The University Record, December 13, 1999

Holiday shopping craze due to more than consumerism

By Diane Swanbrow
News and Information Services

The frenzy of holiday shopping that comes over the country at this time of year is not just an expression of crass consumerism, according to an U of M anthropologist.

“There’s something more interesting going on,” says Webb Keane, associate professor of anthropology and an expert on money and material culture. “We live in a world where kinship ties are weak and narrow. Families are small and scattered, the divorce rate is high and people move around a lot. The giving of gifts is one important ritual that allows people to affirm their social ties and forge new relationships.”

Americans like to think that ours is a free society, Keane notes, with few ancestral rules that apply. But the obligatory quality of holiday gift-giving, in addition to the enormous amounts of time and money devoted to shopping for Christmas and Hanukkah gifts, are clues that something beyond an orgy of consumer excess is behind the contemporary custom of holiday giving.

“Everyone complains about the materialism, the money and the time, but no one is forcing people to go shopping,” says Keane, who teaches a class on gifts and money. “In fact, people spend a lot of time shopping all year long, but they only really complain about it at Christmas. Why is this?”

It’s not the long lines and the money, as much as it is the burden of the choices that have to be made. “These choices are the hard work of forging social bonds,” he observes. “A lot of feelings get hurt because of the choices that are made. If giving gifts were just a commercial transaction, you wouldn’t care if your husband gave you a really ugly sweater. But a gift isn’t just a transaction, it’s a sign that I know your likes, your dislikes, who you really are.”

The obligatory quality of holiday gift exchanges, he points out, extends to the recipients as well as the givers. “Ritual displays of appreciation are obligatory, too—‘Oh, it’s wonderful! I love it!’—no matter what we really think of the gift,” Keane says. “We think we’re free, living in a world free of ceremony, but the holidays reveal how important ritual displays and kinship ties really are.”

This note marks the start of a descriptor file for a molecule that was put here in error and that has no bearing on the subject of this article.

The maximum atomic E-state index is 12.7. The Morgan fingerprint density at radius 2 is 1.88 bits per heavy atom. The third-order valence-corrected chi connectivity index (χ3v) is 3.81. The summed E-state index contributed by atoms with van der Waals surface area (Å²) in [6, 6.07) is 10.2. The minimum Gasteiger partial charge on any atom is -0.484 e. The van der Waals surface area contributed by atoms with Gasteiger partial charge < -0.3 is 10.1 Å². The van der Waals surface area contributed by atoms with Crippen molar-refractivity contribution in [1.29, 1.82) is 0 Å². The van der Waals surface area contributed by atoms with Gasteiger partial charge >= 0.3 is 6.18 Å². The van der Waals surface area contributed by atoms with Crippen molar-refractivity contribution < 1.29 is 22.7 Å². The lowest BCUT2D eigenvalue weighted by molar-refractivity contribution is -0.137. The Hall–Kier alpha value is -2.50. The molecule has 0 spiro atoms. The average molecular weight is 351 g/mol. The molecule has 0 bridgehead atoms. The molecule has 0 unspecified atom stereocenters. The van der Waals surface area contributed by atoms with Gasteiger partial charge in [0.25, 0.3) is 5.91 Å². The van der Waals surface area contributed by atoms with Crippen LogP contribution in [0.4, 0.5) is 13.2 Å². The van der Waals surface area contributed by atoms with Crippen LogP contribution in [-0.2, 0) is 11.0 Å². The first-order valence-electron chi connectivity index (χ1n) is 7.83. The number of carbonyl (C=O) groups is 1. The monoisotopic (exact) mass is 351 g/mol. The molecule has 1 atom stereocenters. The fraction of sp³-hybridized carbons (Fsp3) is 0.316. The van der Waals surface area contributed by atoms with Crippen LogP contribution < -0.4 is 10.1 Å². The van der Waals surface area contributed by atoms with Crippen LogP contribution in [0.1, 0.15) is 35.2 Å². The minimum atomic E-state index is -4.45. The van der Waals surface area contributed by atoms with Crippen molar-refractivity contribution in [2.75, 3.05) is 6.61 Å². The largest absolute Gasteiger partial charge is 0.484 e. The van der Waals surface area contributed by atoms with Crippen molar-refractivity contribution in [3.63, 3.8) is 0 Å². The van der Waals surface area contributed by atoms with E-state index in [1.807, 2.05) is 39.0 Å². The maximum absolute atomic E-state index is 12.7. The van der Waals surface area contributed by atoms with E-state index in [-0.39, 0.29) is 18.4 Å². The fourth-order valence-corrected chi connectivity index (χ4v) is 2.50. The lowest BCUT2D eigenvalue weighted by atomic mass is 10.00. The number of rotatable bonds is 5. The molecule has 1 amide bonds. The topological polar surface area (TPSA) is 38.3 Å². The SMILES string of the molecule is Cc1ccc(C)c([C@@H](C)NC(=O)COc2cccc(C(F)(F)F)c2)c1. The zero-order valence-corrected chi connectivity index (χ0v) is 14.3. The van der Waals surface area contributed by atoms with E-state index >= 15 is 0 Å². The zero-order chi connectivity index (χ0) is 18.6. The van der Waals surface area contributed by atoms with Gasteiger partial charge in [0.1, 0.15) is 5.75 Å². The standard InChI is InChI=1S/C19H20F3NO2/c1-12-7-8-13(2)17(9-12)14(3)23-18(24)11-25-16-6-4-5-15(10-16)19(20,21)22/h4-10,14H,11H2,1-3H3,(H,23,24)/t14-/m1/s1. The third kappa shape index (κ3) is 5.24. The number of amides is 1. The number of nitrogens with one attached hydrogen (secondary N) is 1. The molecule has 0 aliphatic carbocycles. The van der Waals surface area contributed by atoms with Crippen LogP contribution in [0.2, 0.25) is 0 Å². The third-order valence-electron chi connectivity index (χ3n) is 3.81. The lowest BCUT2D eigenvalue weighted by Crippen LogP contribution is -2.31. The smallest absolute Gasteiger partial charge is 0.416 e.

The emphasis on wrapping gifts is another indication that giving gifts is more than an expression of modern materialism. “Removing the price tag and wrapping the gift is a way of transforming something commercial and therefore terribly impersonal, into something personal,” Keane says. “Wrapping is a way of concealing the commercial quality of the gift. When we wrap gifts in very elaborate ways that often cost as much as the gifts themselves, what’s being acted out is our own anxious relationship to money: we want it, we love it, but at the same time, it’s inappropriate in personal relationships.”

That’s why giving money itself as a gift is usually unacceptable, Keane notes. “It’s okay to give money outside the family, the inner circle,” he says. “But inside, we have to enact these ritual ways of taming money. Sometimes grandparents give money, as a sign of a grandchild’s increasing autonomy. ‘Go ahead and buy whatever you want.’ But they give crisp, new bills inside a nice, inscribed card, as ways of domesticating the money.”

At the other extreme from our immediate family are those people for whom money is the expected gift. These “fictive friends,” as Keane calls them, are hairdressers, doormen, bus drivers, the people who deliver our mail and our newspapers. “A tip acts like a gift,” Keane says, “but it’s only money, so that’s a sign that we’re not too close to them.”

With all the choices about who gets what and why, it’s no wonder that stress levels escalate around the holidays. “No other people on earth so publicly, frequently and loudly lament their materialism as Americans,” Keane says. “For at least a century, we’ve been decrying the commercialization of life in general and the holiday season in particular. It’s not because we’re more materialistic than other countries. But we’re bothered more by our materialism. We think we should be more spiritual than we really are.

“Everyday we negotiate between the material and the non-material, between the commercial and the domestic. We ritualistically try to control the relationship between these sets of dualities. But at the holidays, the pace of the negotiations accelerates and it becomes really hard to balance the tensions.”